Foreign flag passenger vessels arriving in the United States that embark passengers for the first time or make an initial U.S. port call while carrying U.S. citizens as passengers must participate in the Initial Certificate of Compliance (ICOC) exam process. Vessels that have returned to service after a prolonged absence from the United States must also participate in the Initial COC exam process.
Since the start of the fiscal year in October 2017, the Cruise Ship National Center of Expertise (CSNCOE) has attended 17 initial exams. Most of these ICOC exams occurred at European shipyards for vessels coming to the U.S. within the next two years. However, a number of vessels were unable to complete the exam because the ship was not prepared.
During a recent ICOC exam, one examiner noted that the vessel’s entire RO-RO deck was covered with equipment needed to complete projects during the ship’s pier side maintenance period and the team quickly realized they would not be able to test the fire suppression system on the vehicle deck. Furthermore, the examiners observed piping, which was going to be used to refurbish vital systems equipment, on the deck. This piping also required testing.
Following are a few points to help ensure the ICOC exam is as efficient as possible:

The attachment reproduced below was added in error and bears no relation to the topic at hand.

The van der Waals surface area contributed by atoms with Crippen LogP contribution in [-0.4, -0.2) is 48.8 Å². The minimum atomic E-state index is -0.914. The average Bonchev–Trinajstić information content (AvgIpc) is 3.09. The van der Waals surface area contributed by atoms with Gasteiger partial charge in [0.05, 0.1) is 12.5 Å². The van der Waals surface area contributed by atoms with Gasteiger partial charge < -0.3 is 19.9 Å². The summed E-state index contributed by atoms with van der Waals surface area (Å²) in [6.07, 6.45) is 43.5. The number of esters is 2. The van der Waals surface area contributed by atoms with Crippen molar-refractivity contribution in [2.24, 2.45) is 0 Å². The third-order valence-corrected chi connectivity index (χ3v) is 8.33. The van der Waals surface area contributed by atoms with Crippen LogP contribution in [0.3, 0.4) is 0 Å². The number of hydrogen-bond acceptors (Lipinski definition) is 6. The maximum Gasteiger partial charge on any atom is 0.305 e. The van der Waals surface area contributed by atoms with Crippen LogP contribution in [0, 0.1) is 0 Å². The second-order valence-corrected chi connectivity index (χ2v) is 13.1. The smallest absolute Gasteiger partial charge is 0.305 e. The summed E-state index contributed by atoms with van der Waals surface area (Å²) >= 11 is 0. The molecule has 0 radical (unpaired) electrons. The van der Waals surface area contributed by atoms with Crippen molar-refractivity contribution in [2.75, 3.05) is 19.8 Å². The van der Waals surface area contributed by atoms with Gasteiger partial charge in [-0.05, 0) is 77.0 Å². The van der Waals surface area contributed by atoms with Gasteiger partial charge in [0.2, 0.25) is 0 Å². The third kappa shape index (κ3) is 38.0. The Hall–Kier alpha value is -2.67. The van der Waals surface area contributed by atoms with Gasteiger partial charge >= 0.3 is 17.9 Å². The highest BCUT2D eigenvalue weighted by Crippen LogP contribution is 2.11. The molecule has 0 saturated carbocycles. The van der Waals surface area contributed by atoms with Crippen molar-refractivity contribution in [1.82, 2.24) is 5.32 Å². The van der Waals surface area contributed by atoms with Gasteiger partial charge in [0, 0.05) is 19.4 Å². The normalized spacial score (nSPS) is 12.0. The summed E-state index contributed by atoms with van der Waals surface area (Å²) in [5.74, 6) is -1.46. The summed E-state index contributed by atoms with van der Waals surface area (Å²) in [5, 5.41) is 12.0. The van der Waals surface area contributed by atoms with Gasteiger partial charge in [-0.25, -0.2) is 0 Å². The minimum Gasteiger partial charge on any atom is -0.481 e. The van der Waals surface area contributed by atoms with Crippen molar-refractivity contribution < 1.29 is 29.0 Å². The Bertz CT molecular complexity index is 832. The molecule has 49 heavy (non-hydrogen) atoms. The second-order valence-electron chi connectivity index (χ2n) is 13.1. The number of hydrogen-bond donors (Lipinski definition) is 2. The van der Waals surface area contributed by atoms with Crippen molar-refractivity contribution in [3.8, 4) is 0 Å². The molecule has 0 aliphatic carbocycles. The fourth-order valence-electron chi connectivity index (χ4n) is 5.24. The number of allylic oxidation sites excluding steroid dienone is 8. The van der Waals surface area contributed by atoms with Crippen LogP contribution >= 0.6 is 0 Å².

• Owners need to be fully aware of the requirements and expectations to complete a Coast Guard ICOC exam.
• The ICOC process is the same whether the ship is a recently built vessel at a major shipyard or it is an older existing vessel trying to gain access to the U.S. market for the first time.
• A Coast Guard-verified Recognized Organization must test all vital systems and determine them to be in compliance.
• For a successful ICOC exam, the crew must be available and singularly focused.
• The ship should have a valid Passenger Ship Safety Certificate or expect to obtain one by the end of the ICOC exam.
For more information on the Coast Guard’s foreign passenger vessel examination program, visit CSNCOE’s website.
This blog is not a replacement or substitute for the formal posting of regulations and updates or existing processes for receiving formal feedback of the same. Links provided on this blog will direct the reader to official source documents, such as the Federal Register, Homeport and the Code of Federal Regulations. These documents remain the official source for regulatory information published by the Coast Guard.